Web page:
The tech industry is a mess right now. In a jumble of consolidation and new partnerships, it's getting hard to keep track of who does what in the corporate data center.

Today, The Wall Street Journal's customary unnamed sources say that networking giant Cisco Systems (NASDAQ:CSCO) and storage guru EMC (NYSE:EMC) are planning to launch a joint venture that would combine the consulting and services expertise of each company. The idea is to sell end-to-end solutions with networking and computer systems by Cisco and data storage by EMC -- backed by the installation expertise of EMC and Cisco's famous long-term tech support.

If the Journal got this right -- and it usually does -- I suppose Cisco is more serious about that new line of server systems than I thought. By entering into direct competition with IBM (NYSE:IBM) and Hewlett-Packard (NYSE:HPQ), Cisco could lose a couple of valuable distribution partners whose service arms currently provide about $2 billion of Cisco's annual sales. EMC isn't quite as large as Big Blue or HP, but with a tighter partnership of this sort, EMC could be enough to fill that dual void.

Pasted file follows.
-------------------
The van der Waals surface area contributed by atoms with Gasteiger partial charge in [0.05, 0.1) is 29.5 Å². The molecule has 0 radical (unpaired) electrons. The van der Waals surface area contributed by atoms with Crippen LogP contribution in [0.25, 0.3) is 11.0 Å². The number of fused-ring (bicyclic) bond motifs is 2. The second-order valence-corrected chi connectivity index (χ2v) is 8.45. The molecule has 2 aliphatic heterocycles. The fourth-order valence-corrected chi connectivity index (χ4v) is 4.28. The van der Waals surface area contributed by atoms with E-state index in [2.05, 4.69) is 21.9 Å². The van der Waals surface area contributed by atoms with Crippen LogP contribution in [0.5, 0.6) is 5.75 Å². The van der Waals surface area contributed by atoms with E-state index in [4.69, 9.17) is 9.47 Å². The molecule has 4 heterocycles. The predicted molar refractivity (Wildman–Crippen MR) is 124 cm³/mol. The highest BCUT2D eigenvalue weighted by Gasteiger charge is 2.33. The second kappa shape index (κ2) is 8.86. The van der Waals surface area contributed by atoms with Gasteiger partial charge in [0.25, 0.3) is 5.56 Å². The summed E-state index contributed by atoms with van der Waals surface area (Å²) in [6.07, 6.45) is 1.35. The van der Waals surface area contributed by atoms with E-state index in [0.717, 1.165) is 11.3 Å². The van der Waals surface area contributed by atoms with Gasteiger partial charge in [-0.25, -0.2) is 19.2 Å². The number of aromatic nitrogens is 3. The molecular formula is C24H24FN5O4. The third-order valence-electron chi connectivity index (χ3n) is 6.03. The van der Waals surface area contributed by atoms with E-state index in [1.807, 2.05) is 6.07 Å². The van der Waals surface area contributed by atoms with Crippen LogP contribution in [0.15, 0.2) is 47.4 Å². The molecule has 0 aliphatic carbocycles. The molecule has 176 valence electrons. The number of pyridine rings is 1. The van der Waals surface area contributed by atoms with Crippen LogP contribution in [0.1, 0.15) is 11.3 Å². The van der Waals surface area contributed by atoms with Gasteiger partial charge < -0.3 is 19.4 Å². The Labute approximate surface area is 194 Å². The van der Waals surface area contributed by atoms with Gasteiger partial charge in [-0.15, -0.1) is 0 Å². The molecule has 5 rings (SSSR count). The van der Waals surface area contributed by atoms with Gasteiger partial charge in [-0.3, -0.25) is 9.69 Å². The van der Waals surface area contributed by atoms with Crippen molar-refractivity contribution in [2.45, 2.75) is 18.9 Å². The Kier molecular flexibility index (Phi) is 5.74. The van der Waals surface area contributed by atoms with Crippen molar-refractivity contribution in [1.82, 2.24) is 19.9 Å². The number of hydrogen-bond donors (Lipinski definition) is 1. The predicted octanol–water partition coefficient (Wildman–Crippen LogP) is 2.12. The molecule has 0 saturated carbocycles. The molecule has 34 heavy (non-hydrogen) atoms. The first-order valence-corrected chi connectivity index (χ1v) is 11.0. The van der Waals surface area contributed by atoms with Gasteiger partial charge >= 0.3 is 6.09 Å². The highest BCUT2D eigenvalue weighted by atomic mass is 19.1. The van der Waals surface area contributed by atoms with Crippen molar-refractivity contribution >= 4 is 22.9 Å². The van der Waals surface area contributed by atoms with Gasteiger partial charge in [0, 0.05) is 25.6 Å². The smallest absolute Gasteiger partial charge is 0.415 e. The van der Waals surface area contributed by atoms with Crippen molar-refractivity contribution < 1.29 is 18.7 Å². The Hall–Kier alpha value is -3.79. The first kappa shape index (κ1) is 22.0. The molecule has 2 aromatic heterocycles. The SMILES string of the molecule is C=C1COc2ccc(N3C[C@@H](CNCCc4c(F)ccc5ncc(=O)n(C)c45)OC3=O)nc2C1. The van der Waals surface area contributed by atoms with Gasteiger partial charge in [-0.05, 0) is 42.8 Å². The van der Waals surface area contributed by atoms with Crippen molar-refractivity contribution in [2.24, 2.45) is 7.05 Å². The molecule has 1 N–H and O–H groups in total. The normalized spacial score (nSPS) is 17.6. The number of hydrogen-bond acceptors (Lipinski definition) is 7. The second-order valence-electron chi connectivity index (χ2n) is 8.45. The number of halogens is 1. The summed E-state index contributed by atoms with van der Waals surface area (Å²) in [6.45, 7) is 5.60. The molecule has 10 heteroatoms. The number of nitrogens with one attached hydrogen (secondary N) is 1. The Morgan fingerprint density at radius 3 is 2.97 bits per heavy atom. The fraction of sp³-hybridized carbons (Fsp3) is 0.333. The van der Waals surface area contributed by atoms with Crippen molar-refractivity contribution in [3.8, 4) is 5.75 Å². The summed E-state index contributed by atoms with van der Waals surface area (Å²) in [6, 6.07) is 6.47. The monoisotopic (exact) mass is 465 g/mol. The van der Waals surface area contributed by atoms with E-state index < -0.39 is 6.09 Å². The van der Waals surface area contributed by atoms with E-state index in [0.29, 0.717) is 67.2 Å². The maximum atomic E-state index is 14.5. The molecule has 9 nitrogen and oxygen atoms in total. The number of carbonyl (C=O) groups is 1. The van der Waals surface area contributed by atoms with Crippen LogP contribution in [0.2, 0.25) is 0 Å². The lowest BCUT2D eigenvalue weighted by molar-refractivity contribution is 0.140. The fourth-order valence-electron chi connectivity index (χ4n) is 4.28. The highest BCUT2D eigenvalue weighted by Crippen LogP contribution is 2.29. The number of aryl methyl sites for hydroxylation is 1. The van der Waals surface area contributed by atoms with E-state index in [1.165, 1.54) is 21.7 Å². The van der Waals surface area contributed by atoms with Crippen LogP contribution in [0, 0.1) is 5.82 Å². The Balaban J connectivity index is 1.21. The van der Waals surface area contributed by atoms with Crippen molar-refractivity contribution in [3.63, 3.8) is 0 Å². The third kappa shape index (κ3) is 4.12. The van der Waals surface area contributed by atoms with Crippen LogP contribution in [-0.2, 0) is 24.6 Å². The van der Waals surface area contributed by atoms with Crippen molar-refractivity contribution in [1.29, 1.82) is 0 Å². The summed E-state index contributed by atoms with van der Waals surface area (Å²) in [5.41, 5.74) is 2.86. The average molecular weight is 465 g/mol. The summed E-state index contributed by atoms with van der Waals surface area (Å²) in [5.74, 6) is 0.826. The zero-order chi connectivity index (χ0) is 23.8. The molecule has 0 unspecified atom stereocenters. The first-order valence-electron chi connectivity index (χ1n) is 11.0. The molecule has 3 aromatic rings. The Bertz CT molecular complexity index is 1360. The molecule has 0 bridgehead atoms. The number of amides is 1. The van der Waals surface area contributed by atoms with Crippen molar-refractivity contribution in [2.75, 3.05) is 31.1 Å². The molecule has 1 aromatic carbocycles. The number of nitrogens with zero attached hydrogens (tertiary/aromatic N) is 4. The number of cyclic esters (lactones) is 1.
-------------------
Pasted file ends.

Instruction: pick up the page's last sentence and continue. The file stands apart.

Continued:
Under this strategy, I think Cisco CEO John Chambers should give Larry Ellison a call and see if Oracle (NASDAQ:ORCL) might want to unload the hardware side of Sun Microsystems (NASDAQ:JAVA) before closing that acquisition. Doing Cisco-rific modifications to Sun's servers and storage makes a lot more sense than getting a whole new product line up to speed. The Sun and Solaris brands still mean something, and thousands of support engineers all over the world don't need to retrain. And you've already annoyed your server partners -- might as well jump in with both feet.

Of course, this is sort of the opposite of what HP did when it acquired big-time IT consultant EDS last year. Oracle and HP are going on shopping sprees while IBM and Cisco go looking for partners instead. Which is the better strategy? Feel free to discuss in the comments section below.

Fool contributor Anders Bylund holds no position in any of the companies discussed here. You can check out Anders' holdings or a concise bio if you like, and The Motley Fool is investors writing for investors.